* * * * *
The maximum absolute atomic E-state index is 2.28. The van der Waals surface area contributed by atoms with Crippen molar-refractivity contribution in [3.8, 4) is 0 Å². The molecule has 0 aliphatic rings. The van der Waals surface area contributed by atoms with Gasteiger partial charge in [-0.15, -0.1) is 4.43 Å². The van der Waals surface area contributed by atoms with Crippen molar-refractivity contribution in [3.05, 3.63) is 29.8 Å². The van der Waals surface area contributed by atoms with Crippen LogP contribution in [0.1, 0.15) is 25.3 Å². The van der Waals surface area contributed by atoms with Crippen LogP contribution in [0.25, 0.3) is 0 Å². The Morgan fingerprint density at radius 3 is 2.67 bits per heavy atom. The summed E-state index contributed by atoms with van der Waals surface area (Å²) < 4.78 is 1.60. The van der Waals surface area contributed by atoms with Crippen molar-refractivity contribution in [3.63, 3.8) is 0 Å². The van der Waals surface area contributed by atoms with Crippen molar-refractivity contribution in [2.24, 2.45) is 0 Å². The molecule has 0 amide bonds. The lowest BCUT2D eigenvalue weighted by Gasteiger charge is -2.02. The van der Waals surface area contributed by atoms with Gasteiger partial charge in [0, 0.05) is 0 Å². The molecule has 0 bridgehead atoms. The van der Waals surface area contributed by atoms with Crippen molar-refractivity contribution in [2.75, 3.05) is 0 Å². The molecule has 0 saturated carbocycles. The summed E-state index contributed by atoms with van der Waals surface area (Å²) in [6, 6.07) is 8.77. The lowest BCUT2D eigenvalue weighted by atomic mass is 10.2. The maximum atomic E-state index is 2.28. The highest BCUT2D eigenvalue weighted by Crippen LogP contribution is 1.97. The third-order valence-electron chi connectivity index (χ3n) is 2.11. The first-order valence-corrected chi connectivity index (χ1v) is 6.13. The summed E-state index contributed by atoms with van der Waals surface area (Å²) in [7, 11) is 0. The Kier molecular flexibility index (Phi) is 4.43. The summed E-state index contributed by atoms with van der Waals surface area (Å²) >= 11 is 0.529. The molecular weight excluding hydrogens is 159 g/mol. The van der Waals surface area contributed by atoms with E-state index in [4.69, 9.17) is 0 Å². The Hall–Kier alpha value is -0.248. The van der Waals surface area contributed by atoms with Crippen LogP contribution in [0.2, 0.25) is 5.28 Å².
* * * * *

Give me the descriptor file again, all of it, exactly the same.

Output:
The maximum absolute atomic E-state index is 2.28. The van der Waals surface area contributed by atoms with Crippen molar-refractivity contribution in [3.8, 4) is 0 Å². The molecule has 0 aliphatic rings. The van der Waals surface area contributed by atoms with Gasteiger partial charge in [-0.15, -0.1) is 4.43 Å². The van der Waals surface area contributed by atoms with Crippen molar-refractivity contribution in [3.05, 3.63) is 29.8 Å². The van der Waals surface area contributed by atoms with Crippen LogP contribution in [0.1, 0.15) is 25.3 Å². The van der Waals surface area contributed by atoms with Crippen LogP contribution in [0.25, 0.3) is 0 Å². The Morgan fingerprint density at radius 3 is 2.67 bits per heavy atom. The summed E-state index contributed by atoms with van der Waals surface area (Å²) < 4.78 is 1.60. The van der Waals surface area contributed by atoms with Crippen molar-refractivity contribution in [3.63, 3.8) is 0 Å². The van der Waals surface area contributed by atoms with Crippen molar-refractivity contribution in [2.24, 2.45) is 0 Å². The molecule has 0 amide bonds. The lowest BCUT2D eigenvalue weighted by Gasteiger charge is -2.02. The van der Waals surface area contributed by atoms with Gasteiger partial charge in [0, 0.05) is 0 Å². The molecule has 0 bridgehead atoms. The van der Waals surface area contributed by atoms with Crippen molar-refractivity contribution in [2.75, 3.05) is 0 Å². The molecule has 0 saturated carbocycles. The summed E-state index contributed by atoms with van der Waals surface area (Å²) in [6, 6.07) is 8.77. The lowest BCUT2D eigenvalue weighted by atomic mass is 10.2. The maximum atomic E-state index is 2.28. The highest BCUT2D eigenvalue weighted by Crippen LogP contribution is 1.97. The third-order valence-electron chi connectivity index (χ3n) is 2.11. The first-order valence-corrected chi connectivity index (χ1v) is 6.13. The summed E-state index contributed by atoms with van der Waals surface area (Å²) in [7, 11) is 0. The Kier molecular flexibility index (Phi) is 4.43. The summed E-state index contributed by atoms with van der Waals surface area (Å²) >= 11 is 0.529. The molecular weight excluding hydrogens is 159 g/mol. The van der Waals surface area contributed by atoms with E-state index in [4.69, 9.17) is 0 Å². The Hall–Kier alpha value is -0.248. The van der Waals surface area contributed by atoms with Crippen LogP contribution in [0.2, 0.25) is 5.28 Å².